I Now Pronounce You "Man and Wife"
You are about to attend a wedding ceremony of Robert Silver and Susan Hickly. I have one question for you to ponder. Could a Bahamian wedding ceremony be evidence of maladaptive traditions in our society? Walk down the aisle with me and letís find out. Walking through the doors of a beautifully decorated church are two eager lovers. After the hymn and opening prayer the congregation is seated waiting for those precious moments. Something is about to happen. The minister conducts the exchange of vows. Then he says: "I now pronounce you man and wife." These words speak directly to our concept of the marriage relationship. What am I taking about you may be asking?
It always intrigues me when I hear ministers commenting during wedding ceremonies how loving a man and woman should be toward each other in marriage. They quote verses from the love passage - 1 Corinthians 13, then the couple ritualistically recite their vows. With deep anticipation the congregation gleefully listens to the thrilling voices, though nervous, of the groom and bride as the minister articulates these words: "Will you have this man/woman to be your wedded husband/wife, to live together after Godís ordinance in the sacred estates of matrimony? Will you love, honor, and cherish each other, in sickness, and in health, in prosperity or adversity; and forsaking all other, keep yourself only for each other, so long as you both shall live?" Of course one can see the movement of hundreds outer ears as everyone anticipates the words "I do." How beautiful!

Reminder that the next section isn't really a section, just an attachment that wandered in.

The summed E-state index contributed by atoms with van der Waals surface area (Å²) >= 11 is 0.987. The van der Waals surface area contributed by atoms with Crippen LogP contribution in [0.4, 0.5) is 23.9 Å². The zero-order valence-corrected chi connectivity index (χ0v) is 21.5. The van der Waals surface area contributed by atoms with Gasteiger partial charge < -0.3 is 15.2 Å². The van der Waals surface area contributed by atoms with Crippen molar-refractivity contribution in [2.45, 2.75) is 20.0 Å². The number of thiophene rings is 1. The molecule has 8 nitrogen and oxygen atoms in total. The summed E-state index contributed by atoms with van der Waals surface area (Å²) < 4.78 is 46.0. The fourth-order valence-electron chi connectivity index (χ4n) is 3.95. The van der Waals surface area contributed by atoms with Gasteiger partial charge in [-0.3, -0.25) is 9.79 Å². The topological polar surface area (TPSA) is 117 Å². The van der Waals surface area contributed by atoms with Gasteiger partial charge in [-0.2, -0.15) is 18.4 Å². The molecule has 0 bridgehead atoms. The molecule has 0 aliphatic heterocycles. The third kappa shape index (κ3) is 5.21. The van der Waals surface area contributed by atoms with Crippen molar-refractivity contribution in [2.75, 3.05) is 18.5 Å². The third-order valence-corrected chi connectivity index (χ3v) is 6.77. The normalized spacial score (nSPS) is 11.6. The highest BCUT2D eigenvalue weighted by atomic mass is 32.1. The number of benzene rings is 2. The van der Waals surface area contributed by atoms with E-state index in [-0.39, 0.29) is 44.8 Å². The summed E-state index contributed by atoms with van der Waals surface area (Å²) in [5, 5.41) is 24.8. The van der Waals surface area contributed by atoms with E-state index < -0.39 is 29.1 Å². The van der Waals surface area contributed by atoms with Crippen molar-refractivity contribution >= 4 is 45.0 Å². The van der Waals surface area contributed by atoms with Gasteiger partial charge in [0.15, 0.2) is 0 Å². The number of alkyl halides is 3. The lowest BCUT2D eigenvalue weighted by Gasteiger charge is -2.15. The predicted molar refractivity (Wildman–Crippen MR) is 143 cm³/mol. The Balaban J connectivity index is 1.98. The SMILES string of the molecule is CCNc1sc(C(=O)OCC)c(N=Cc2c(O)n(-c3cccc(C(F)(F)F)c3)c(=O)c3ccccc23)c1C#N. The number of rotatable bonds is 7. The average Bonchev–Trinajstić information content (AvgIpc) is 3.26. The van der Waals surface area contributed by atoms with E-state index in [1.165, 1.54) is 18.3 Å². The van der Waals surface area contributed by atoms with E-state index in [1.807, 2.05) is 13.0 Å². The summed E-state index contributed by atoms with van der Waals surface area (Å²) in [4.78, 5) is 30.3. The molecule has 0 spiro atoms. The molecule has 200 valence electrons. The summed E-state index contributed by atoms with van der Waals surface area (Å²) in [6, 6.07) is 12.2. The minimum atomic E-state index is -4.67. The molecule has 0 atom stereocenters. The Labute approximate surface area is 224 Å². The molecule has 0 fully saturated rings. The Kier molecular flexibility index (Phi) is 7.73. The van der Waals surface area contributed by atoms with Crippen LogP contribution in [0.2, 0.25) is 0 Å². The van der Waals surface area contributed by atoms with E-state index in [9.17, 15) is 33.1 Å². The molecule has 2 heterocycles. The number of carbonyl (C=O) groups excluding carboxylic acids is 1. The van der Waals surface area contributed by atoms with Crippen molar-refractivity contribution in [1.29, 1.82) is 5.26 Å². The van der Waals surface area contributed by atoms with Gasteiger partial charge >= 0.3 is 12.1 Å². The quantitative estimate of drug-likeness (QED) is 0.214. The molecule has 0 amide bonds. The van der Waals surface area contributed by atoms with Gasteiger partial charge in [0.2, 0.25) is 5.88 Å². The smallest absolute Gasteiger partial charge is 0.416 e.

The excitement builds. Hearts throb until the pastor throws the bombshell: "I now pronounce you man and wife." Whatís wrong? The pastor did not say "I now pronounce you husband and wife." Is this just a slip of the tongue? Is it ignorance? Am I just pulling teeth here? I can assure you that in most cases it is an expression of our concept of who is really getting married: the woman. She becomes the bride and the man remains a man. He does not become a husband. "She is getting married to him, he is not getting married to her," said an old-fashioned Bahamian father.
True, these husbands are not planning to be unfaithful to their marriage vows. At least 30 percent will remain faithful. Here is the problem. It centers around who is in charge. Traditionally, the word "man" signifies control, in-charge, strength, and leadership. Therefore, even during a wedding ceremony, the pastor attempts not to take away his leadership responsibilities. He must remain a man. On the other hand, as a way of showing the bride's dependence on her man, she is called the "wife." Thus, we have "man and wife." Then to make matters worse the womanís loving character and personality is lost when the pastor flies in the final scare tactic with the words "Ladies and gentlemen, for the first time in the Bahamas I proudly present, Mr. & Mrs. Robert Silver." Then we hear the applause. But where did the wife go? I thought she had a name? All through the ceremony the pastor was addressing the bride directly by using her name. After the legal and religious ceremonies are over, all of a sudden she does not exist. She loses all identity. How pitiful!
We must put an end to this. At the end of the next wedding ceremony when a pastor does not call the first name of the bride, letís refuse to clap. Letís be silent. Letís begin an Island-wide "identity-in-marriage protest." No man is called to be the boss or ruler over his wife. He is called to be her partner, lover, friend, and companion. Brides, insist that you are equal in the marriage relationship and it starts at the altar when the pastor says "Ladies and gentlemen I proudly present, Mr. Robert & Mrs. Susan Silver. Next week we continue on the subject.